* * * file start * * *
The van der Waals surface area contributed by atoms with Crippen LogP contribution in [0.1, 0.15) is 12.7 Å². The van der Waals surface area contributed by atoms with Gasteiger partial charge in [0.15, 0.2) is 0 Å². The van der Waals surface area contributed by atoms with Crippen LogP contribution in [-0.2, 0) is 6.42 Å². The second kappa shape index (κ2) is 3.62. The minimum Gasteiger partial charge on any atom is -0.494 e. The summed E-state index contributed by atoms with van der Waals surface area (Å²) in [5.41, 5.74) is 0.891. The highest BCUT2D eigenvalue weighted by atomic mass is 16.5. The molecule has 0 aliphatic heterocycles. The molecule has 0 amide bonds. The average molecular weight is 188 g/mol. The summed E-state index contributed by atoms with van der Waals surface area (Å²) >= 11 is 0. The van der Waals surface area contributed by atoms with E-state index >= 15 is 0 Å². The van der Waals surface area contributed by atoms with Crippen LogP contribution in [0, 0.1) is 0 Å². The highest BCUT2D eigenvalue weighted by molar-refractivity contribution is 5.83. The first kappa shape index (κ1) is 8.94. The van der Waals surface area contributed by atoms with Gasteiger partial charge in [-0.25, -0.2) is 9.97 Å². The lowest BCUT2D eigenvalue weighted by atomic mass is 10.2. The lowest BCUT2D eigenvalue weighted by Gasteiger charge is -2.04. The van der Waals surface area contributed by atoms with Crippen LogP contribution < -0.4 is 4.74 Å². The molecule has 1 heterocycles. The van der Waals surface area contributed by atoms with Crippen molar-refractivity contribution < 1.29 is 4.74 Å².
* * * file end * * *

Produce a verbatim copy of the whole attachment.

The van der Waals surface area contributed by atoms with Crippen LogP contribution in [0.1, 0.15) is 12.7 Å². The van der Waals surface area contributed by atoms with Gasteiger partial charge in [0.15, 0.2) is 0 Å². The van der Waals surface area contributed by atoms with Crippen LogP contribution in [-0.2, 0) is 6.42 Å². The second kappa shape index (κ2) is 3.62. The minimum Gasteiger partial charge on any atom is -0.494 e. The summed E-state index contributed by atoms with van der Waals surface area (Å²) in [5.41, 5.74) is 0.891. The highest BCUT2D eigenvalue weighted by atomic mass is 16.5. The molecule has 0 aliphatic heterocycles. The molecule has 0 amide bonds. The average molecular weight is 188 g/mol. The summed E-state index contributed by atoms with van der Waals surface area (Å²) >= 11 is 0. The van der Waals surface area contributed by atoms with E-state index >= 15 is 0 Å². The van der Waals surface area contributed by atoms with Crippen LogP contribution in [0, 0.1) is 0 Å². The highest BCUT2D eigenvalue weighted by molar-refractivity contribution is 5.83. The first kappa shape index (κ1) is 8.94. The van der Waals surface area contributed by atoms with Gasteiger partial charge in [-0.25, -0.2) is 9.97 Å². The lowest BCUT2D eigenvalue weighted by atomic mass is 10.2. The lowest BCUT2D eigenvalue weighted by Gasteiger charge is -2.04. The van der Waals surface area contributed by atoms with Crippen LogP contribution < -0.4 is 4.74 Å². The molecule has 1 heterocycles. The van der Waals surface area contributed by atoms with Crippen molar-refractivity contribution < 1.29 is 4.74 Å².